The Suunto 9 Peak can receive notifications from your phone, including those of apps like WhatsApp. As standard these are accompanied by a bleat from the on-board beeper speaker and a buzz vibration. The only way to get rid of the insufferable beep is to turn audio alerts off completely — doing so is highly recommended. And I’m still tempted to disable them entirely because the vibration motor is unrefined. There’s no control over its strength and the buzz is too obtrusive.
Complaining about haptics may sound like someone moaning about the shape of a fork in a restaurant, but this stuff matters when it might fire off 100 times a day or more.
Suunto 9 Peak review: adventuring chops
There are areas in which the Suunto 9 Peak series should improve, but it does have some important features that justify its position as a high-end sports watch.
The most obvious of these are in its Navigation mode. Once you are up and running with the Suunto app on your phone, you can create a route or import one using a gpx file.
Suunto’s app uses Mapbox maps, and devising one of these routes can be as simple as just tapping waypoints along the way. As standard it will snap to recognised paths and roads, but if you will be hiking rather than biking you can switch to the free drawing mode for more control.
The app calculates distance and elevation, offering a good idea of what you’re getting yourself into before you set off. There are also supplementary “snap to” modes for different kinds of cycling, to avoid rough paths that would be a nightmare to ride on a road bike.
Alternatively, you can save points of interest, letting you navigate to them without having a prescribed route.
But how to these routes actually appear on the watch? The Suunto 9 Peak does not have on-watch maps. Sync your routes and they appear as line guides without the context of surrounding roads, obstacles and fields. However, the watch does offer turn-by-turn navigation and a guide as to how close you are to the original route if, for whatever reason, you end up diverting from it.
Some of you may actually prefer this to full mapping. If you’re on a walk out in the country, you can be sure you’re not going the wrong way without feeling welded to a digital map on your wrist or phone. However, there’s real pressure from Garmin here. The entire Fenix 7 range now has full on-watch maps. You can download entire countries’ and continents’ worth of data, which provides a much richer experience.
Without the additional context of actual maps, can you do much navigation-wise without planning everything beforehand on your phone? You can, but you have to dig a little deeper. At any point you can use the Your Location mode to log a position. This spits out a coordinates reading, which initially seems a bit useless. However, you can save these as “points of interest”, tagging them using a pre-made library of key words.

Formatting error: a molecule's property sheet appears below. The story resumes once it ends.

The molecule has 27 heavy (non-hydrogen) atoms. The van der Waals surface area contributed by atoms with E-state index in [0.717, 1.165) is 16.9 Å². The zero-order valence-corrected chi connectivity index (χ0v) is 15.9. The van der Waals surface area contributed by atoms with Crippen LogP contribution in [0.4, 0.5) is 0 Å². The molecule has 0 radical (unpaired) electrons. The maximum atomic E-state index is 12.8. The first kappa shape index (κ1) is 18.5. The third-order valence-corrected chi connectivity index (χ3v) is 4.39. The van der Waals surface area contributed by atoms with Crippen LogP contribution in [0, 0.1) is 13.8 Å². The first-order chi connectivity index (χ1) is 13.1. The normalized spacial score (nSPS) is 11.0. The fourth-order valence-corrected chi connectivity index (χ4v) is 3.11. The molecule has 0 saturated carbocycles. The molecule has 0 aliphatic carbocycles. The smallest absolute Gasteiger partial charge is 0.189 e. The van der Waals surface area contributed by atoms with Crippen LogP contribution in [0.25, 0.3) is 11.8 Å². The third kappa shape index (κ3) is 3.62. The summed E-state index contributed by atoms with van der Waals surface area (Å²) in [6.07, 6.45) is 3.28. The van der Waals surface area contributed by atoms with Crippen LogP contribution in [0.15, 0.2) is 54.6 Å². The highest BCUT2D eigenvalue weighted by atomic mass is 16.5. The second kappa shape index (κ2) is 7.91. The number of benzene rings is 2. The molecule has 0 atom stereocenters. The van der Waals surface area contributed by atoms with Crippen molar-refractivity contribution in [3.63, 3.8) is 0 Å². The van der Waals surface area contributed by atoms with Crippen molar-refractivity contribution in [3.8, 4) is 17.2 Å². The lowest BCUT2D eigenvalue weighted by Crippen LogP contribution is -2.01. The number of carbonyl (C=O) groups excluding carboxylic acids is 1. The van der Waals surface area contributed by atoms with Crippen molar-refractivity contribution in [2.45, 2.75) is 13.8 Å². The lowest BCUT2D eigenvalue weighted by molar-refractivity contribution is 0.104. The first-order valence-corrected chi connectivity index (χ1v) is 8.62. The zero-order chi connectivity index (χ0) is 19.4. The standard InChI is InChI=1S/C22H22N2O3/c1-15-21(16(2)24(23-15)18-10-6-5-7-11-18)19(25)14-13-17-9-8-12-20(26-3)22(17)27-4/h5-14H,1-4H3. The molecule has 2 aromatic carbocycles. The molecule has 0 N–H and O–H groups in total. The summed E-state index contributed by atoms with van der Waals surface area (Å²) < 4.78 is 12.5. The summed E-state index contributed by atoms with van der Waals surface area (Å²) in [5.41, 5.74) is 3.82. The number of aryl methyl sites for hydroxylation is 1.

This will be useful for logging the location of your tent or car, or a meeting point. Suunto’s tags also suggest you might want to use it for hunting locations, but we’re not hunter types.
Suunto 9 Peak review: tracking and accuracy
The other big section of the Suunto 9 Peak is Exercise, where you find the standard activity logging modes for everything from walking and cycling to yoga. Suunto’s phone app also lets you create your own modes, using tags for less common activities like frisbee and fishing.
You then fill each stat screen with metrics of your choosing, from a library of exactly 100 (if our counting is correct). Some of the more interesting info points you can have include things like average vertical speed, maximum temperature and estimated time of arrival to your set end point.
These also make use of the Suunto 9 Peak’s sensors aside from the heart rate sensor and GPS: a temperature sensor, altimeter and compass.
It has all the stuff a high-end watch needs, and can connect to other sensors over Bluetooth. One of the most obvious uses here is a bike power meter, required for some of the info panes. However, the Suunto 9 Peak does not have ANT+ as well, which is a shame.
This watch also lacks the more accessible side of watch-based fitness tracking. There are no fully guided workouts, no yoga sessions that show you the positions to adopt, and no structured weights workouts. In the modes for yoga and weights, your heart rate and the time spent is the only real meat in the stats.
However, I am entirely happy with the Suunto 9 Peak’s GPS performance. It picks up the location outdoors within a handful of seconds once properly updated via the Suunto app, and over a 7.5km run its logged distance was within 10m of that recorded by the Garmin Epix. It supports a wide range of location standards too: GPS, GLONASS, GALILEO, QZSS and BEIDOU.
Heart rate results are less reassuring. During one workout where the exertion level was varied every few minutes, in about 50 per cent of the higher stress sections it settled on far too low a heart rate, about 20 bpm lower than the readings of the Garmin Epix 2 and a chest strap. This suggests the watch will at times rely too much on algorithm-led error correction, and will on occasion get the wrong end of the stick.
At other times, though, the results were perfectly sound. Were I reviewing the Suunto 9 Peak around its launch I’d suggest these aberrations might be fixed in a firmware update, but the watch has been around for a while.
Suunto 9 Peak review: battery life
Suunto says the 9 Peak will last up to seven days off a charge in its “smartwatch” mode, 14 days as a basic watch, or for 25 hours of full GPS tracking. Alternatively, lower-power modes let it last up to 160 hours while tracking hikes with less regular GPS location checks.
A one hour 20 minute tracked run took six per cent off the battery, which is close enough to the claimed drain. Use the Suunto 9 Peak for a couple of long runs or a shorter one every other day, with notifications from your phone, and you can expect it to last around six days.
That’s not too bad at all, although plenty of Garmins last longer. If you’re here for a softer-looking watch, the Venu 2S or Venu 2 Plus might be the ones to consider. They last 11 and nine days a piece, although you can halve each of those numbers if you want to use their “always on” display modes.
Suunto 9 Peak review: verdict
The Suunto 9 Peak is a serious fitness watch that does not look too serious. It has some neat navigation features that could be great for hikers, campers, geocachers and those who like to plan walks and runs before they head out for them.
You do need to dig under the surface to discover the extent of these features, and there are no proper on-watch maps, but there’s enough substance here.
Suunto should look to give its software a more extensive revamp in future, though. While the brand doesn’t necessarily need the step-by-step workouts found in lots of more mainstream watches, it feels unpolished and slow in 2022. This may not ruin your experience, but it certainly stands out in a watch that costs up to $700.